It is now time to render my Mid-Term thoughts on the flashy Fuji SLM 29 LTD. If you missed my First Impressions on this carbon fiber hard tail, go here and check that out. Now let’s take a closer look at how things have played out so far with this 29″er.

The first order of business after the initial rides was to sort out the tire situation. While the front Bronson had initially let me down, I knew from testing the Breezer Lightning Pro that the Bronson tire on the rear was actually more sketchy, (my opinion), than a front mounted Bronson is. So, I replaced the rear tire with a Vulpine, (ironically one filched from the Fuji Outland 1.0 test bike seen here.)

The rear tire swap made the Fuji pop and roll even better, while the front Bronson tire would hold a line if I consciously weighted it carefully when necessary and back off when the “zipper” sound started. No more front end wash outs since. Still, one could find a lighter tire which I would probably do if this was my personal rig. That said, the set up as is worked well enough for me to get around my test loop with a personal best time. This bike really does tight single track well.

While the wheels come with WTB’s “Stan’s-ish” yellow tape pre-installed, I am still running tubes in this rig. (Going tubeless would be another great upgrade that would be easily made.) I ran the air pressures down just above the 20psi mark and was rewarded with fast, grippy performance. The Stryker wheels feature much the same design as the WTB Frequency models, (if they are not in fact identical, I would be surprised), so tire support is very good. This rendered back some comfort that the otherwise stiff frame lacks from some other carbon fiber rigs I’ve tested. Overall, it felt really great. Rocks and roots were no match for this rig now, although I did get a few rim strikes on the rear rim.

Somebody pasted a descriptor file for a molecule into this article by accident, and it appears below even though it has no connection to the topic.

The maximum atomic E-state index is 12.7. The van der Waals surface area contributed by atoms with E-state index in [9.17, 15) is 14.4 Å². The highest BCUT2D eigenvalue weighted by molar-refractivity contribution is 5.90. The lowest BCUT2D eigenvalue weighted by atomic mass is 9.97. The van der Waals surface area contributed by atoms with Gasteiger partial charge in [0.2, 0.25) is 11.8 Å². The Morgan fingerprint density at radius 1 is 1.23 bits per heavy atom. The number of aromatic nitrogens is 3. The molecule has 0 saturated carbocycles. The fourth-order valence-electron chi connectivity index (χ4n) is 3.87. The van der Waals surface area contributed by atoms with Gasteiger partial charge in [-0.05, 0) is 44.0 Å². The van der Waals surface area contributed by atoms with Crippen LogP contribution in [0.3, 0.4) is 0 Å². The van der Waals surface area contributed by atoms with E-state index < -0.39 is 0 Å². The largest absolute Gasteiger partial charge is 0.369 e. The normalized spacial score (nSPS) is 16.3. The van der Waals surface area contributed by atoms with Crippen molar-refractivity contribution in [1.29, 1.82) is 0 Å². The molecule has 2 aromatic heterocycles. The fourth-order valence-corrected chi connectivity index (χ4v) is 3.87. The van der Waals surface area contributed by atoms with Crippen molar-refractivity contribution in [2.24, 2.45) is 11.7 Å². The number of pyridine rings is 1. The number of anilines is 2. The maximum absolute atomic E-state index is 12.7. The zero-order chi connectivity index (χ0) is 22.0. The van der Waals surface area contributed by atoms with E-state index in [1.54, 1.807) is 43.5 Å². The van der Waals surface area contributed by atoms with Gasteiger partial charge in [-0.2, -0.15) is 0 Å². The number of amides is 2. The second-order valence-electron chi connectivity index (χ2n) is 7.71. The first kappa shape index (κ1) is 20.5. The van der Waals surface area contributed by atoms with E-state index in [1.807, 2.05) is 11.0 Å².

So what do we have here so far? I think this bike has great geometry for fast, tight trails, decent comfort, (especially if you run a higher volume tire tubeless), and an overall stiffness that makes accelerations and cornering feel very secure and fun. The components are excellent. The overall weight makes for a great climbing machine. What’s not to like? Well, unlike say- the Raleigh Talus Pro- this bike isn’t quite as stable feeling. But then again, it may be a good thing for certain riders missing that “snappy” feeling left behind with 26″ers. Horses for courses, and all. ;)

That’s it for now. Stay tuned for the Final Review coming soon.

Note: Fuji Bikes sent the SLM 29 LTD for test and review at no charge. We are not being bribed, nor paid for this review. We will strive to give our honest thoughts and opinions throughout.